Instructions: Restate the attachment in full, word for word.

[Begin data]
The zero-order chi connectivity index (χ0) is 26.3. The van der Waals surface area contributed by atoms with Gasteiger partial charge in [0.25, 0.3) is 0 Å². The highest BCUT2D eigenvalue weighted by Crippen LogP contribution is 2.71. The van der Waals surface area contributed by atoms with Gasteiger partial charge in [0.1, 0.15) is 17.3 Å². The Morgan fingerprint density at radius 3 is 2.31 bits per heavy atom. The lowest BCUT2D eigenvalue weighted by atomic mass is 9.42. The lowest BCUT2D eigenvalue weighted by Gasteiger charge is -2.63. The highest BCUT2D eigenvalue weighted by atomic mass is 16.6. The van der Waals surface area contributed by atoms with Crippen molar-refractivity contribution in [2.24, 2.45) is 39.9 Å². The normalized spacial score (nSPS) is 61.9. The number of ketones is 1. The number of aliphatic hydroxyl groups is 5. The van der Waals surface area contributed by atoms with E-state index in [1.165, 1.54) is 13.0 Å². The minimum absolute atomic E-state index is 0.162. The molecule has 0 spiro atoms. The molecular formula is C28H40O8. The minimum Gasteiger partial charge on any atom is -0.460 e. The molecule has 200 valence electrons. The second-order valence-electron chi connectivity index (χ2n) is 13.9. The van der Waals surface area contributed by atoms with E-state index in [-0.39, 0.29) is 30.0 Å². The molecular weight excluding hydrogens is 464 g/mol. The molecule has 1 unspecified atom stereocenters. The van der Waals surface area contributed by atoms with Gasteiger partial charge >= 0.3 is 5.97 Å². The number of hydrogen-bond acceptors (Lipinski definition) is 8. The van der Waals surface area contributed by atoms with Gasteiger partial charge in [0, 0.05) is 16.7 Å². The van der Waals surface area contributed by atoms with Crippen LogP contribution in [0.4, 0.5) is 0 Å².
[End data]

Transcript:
The zero-order chi connectivity index (χ0) is 26.3. The van der Waals surface area contributed by atoms with Gasteiger partial charge in [0.25, 0.3) is 0 Å². The highest BCUT2D eigenvalue weighted by Crippen LogP contribution is 2.71. The van der Waals surface area contributed by atoms with Gasteiger partial charge in [0.1, 0.15) is 17.3 Å². The Morgan fingerprint density at radius 3 is 2.31 bits per heavy atom. The lowest BCUT2D eigenvalue weighted by atomic mass is 9.42. The lowest BCUT2D eigenvalue weighted by Gasteiger charge is -2.63. The highest BCUT2D eigenvalue weighted by atomic mass is 16.6. The van der Waals surface area contributed by atoms with Crippen molar-refractivity contribution in [2.24, 2.45) is 39.9 Å². The normalized spacial score (nSPS) is 61.9. The number of ketones is 1. The number of aliphatic hydroxyl groups is 5. The van der Waals surface area contributed by atoms with E-state index in [1.165, 1.54) is 13.0 Å². The minimum absolute atomic E-state index is 0.162. The molecule has 0 spiro atoms. The molecular formula is C28H40O8. The minimum Gasteiger partial charge on any atom is -0.460 e. The molecule has 200 valence electrons. The second-order valence-electron chi connectivity index (χ2n) is 13.9. The van der Waals surface area contributed by atoms with E-state index in [-0.39, 0.29) is 30.0 Å². The molecular weight excluding hydrogens is 464 g/mol. The molecule has 1 unspecified atom stereocenters. The van der Waals surface area contributed by atoms with Gasteiger partial charge >= 0.3 is 5.97 Å². The number of hydrogen-bond acceptors (Lipinski definition) is 8. The van der Waals surface area contributed by atoms with Gasteiger partial charge in [0, 0.05) is 16.7 Å². The van der Waals surface area contributed by atoms with Crippen LogP contribution in [0.4, 0.5) is 0 Å².